Total control: By installing underfloor heating you can have total control on what rooms get heated and when. This level of control helps to conserve energy because you only heat up a space when you want to.

Superior efficiency: Underfloor heating works at much lower temperatures and when it comes to electric underfloor heating, it is 100% efficient at point of use because each joule of energy generated exactly where the heat is needed.

Green credentials: Underfloor heating is more efficient and as a result uses less energy. Electric heating will also be more favoured in SAP calculations when SAP 10 is released because it generates much less carbon emissions compared with gas alternatives such as traditional central heating.

Health benefits: Radiant heat reduces the amount of dust particles carried by the air which means inhaling it is much less likely. So, a great benefit for asthma sufferers. You can read the full list of health benefits in the ‘Can underfloor heating boost your health?’ blog post.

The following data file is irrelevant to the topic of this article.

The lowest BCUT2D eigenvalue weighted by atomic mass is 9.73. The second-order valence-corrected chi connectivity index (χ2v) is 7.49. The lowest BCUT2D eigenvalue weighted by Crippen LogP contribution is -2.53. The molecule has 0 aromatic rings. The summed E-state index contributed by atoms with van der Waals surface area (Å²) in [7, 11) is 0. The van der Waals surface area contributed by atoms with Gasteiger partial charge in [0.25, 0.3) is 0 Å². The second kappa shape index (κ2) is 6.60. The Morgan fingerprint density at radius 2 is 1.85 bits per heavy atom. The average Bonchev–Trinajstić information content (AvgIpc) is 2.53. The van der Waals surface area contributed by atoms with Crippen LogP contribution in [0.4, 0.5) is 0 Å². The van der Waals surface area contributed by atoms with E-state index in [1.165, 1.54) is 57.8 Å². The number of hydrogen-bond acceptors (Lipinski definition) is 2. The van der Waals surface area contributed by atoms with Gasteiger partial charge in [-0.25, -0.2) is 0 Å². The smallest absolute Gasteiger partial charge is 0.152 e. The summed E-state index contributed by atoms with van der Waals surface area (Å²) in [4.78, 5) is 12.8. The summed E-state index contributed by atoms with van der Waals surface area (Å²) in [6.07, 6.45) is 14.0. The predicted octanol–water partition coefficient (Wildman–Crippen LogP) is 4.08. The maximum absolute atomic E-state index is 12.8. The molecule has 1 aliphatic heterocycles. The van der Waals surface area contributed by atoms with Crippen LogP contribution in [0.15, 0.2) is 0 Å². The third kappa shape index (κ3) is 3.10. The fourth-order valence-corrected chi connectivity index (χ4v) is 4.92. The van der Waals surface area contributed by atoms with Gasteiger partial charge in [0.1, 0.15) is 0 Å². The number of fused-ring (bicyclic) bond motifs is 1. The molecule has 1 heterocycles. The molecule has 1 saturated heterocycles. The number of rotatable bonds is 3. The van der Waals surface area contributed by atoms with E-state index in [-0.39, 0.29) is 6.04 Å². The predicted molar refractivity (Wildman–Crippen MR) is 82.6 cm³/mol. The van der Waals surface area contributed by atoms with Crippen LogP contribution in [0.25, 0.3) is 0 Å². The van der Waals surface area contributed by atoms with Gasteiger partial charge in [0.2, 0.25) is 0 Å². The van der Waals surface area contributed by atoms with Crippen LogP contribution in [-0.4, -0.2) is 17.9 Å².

Does underfloor heating (wet and electric) work with wooden floors?

It certainly does. However, there are a few differences compared with a tile or stone finished floor.

Firstly, unlike tile or stone which are good conductors of heat, wood is an insulator and does not conduct heat as quickly as a ceramic tile, for example.

Just like hard floor finishes (tile or stone), a wooden floor distributes the heat in the room evenly which means no cold spots and no family feuds because everyone is trying to get the warmest spot in the room.

Evenly-distributing-heat

What is the best type of wooden floor to use with underfloor heating?

Generally, there are two different types of wooden flooring you can use with underfloor heating systems which are traditional solid timber flooring or engineered wood flooring.